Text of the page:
Church Monuments Society

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The monument to Edward, Arabella and Henrietta Montagu in Horton Church, Northamptonshire

Month: March 2020
Type: Board / Plaque / Tablet  
Era: 18th Century

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St Mary Magdalene
Horton, Northamptonshire NN7 2AP. Church currently closed and difficult of access.

More about this monument

Horton Church, currently for sale, contains four monuments of national importance. The church is unfortunately closed and difficult of access: we are trying to remedy this situation.

The most obviously important monument is the one with royal connections, that to Lord Parr †1546, uncle of Queen Catherine Parr. This has reasonably been ascribed to Richard Parker of Burton-on-Trent. There is a fine brass to Roger Salisbury †1591 and two wives, and an accomplished hanging wall-monument of c.1580 to Sir William Lane and family, which has been associated with the Hollemans workshop.

The most intriguing and least-appreciated monument is, however, that of 1756 to Edward, Arabella and Henrietta Montagu.  It is a charming and accomplished piece, signed by the sculptor James Lovell. Lovell (fl 1747-77) was a talented sculptor, best known for his ornamental architectural work at houses such as Croome Court (chimneypieces) and Stowe. He seems to have worked principally to the designs of others, such as Sanderson Miller and James Stuart. The high-status nature of his commissions shows the degree of his skill. Only seven funerary monuments seem to be known from his hand, and one of these, the monument to General James Wolfe at Westerham (Kent) is a plain inscription tablet[1].

He worked on two funerary monuments for Horace Walpole: that to Galfridus Mann †1756 (monument 1758) at Linton (Kent) which was designed by the writer and designer Richard Bentley, and consists of an elaborate urn set in a Gothicising surround – John Newman remarks that

‘The learning and taste of the Walpole-Mann-Bentley set is excellently expressed by the preciously simple inscription and by the monument, a marble urn on a tomb-chest under a crocketed arch, its soffit panelled with quatrefoils, a Gothic columbarium, as it were. All the forms are misunderstood, as if their appetite for Gothic had been fed on bad engravings and they had never seen a genuine C14 monument in their lives’[2]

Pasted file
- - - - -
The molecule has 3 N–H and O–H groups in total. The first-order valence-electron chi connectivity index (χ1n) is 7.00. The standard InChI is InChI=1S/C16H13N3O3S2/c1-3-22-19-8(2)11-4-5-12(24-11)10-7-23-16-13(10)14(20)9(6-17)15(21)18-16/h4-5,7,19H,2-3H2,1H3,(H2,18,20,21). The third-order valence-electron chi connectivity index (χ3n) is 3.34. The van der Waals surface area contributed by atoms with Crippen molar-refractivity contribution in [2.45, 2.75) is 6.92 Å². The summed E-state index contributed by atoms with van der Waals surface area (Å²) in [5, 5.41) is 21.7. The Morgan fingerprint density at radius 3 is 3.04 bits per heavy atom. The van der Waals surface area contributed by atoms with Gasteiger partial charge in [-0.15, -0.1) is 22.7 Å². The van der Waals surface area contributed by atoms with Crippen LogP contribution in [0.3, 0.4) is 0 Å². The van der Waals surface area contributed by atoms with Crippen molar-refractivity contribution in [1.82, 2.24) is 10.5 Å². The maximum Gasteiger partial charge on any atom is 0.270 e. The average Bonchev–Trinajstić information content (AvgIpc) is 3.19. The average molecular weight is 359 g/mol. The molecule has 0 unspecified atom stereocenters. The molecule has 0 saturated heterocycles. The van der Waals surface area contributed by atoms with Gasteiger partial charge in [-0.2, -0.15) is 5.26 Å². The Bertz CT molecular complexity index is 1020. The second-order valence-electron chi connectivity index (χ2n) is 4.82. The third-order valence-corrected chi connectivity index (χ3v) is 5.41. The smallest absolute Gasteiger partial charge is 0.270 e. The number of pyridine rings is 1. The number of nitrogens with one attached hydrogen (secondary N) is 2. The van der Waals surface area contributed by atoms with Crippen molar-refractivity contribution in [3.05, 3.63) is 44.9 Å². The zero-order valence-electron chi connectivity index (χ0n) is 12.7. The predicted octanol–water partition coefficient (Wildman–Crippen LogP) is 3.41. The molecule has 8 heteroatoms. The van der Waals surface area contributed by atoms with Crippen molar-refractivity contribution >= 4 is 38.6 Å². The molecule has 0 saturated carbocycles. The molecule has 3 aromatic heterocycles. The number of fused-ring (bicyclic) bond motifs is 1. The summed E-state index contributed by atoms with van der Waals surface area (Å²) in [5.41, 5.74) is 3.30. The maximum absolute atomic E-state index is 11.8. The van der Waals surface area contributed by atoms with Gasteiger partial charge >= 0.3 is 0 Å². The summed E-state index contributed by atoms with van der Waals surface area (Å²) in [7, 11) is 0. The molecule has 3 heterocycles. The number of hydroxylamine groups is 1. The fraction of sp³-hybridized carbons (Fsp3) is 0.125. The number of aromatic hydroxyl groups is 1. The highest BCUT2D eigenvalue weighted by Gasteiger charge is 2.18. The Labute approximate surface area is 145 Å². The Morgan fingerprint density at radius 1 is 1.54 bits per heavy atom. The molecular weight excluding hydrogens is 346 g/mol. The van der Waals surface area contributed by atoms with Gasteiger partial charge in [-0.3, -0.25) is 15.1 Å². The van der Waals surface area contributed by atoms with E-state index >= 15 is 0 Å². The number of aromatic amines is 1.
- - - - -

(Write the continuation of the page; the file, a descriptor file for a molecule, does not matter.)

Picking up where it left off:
The monument might, more accurately, be described as a charmingly eccentric fusion piece. The inscription celebrates Walpole’s patronage.

With the Montagu monument Walpole was the designer, rather than the patron[3], although his choice of Lovell for the Mann monument shows that he was satisfied with the execution. The monument is inaccurately described in the CIS document for Horton, a measure of how little the CofE respects the important art in its care – or perhaps merely the inadequacy of those employed by the church at translating even the most simple Latin. The monument, executed in grey and white marbles and alabaster, is in the form of an architectural tablet, with two chaste alabaster urns in niches, the whole contained in a pedimented frame, the sides fluted columns, the pediment containing an achievement of arms flanked by pretty garlands of fruit and flowers. The niches are surmounted and punctuated by swags, supported in the middle by an elaborate scallop shell, and supported on flowerheads of differing designs. Lovell’s signature is on an oblong panel below the sill of the main compartment, and the rather complicated apron, a lugged oblong with a lower semi-circular projection, supported on acanthus brackets at the lower corners and with an asymmetrical acanthuslike support at the bottom of the curve, carries an inscription and a representation of an elaborate renaissance-style parade helmet with a feathered crest. The description in the Northamptonshire Pevsner accurately describes it as having ‘just a touch of Rococo’[4].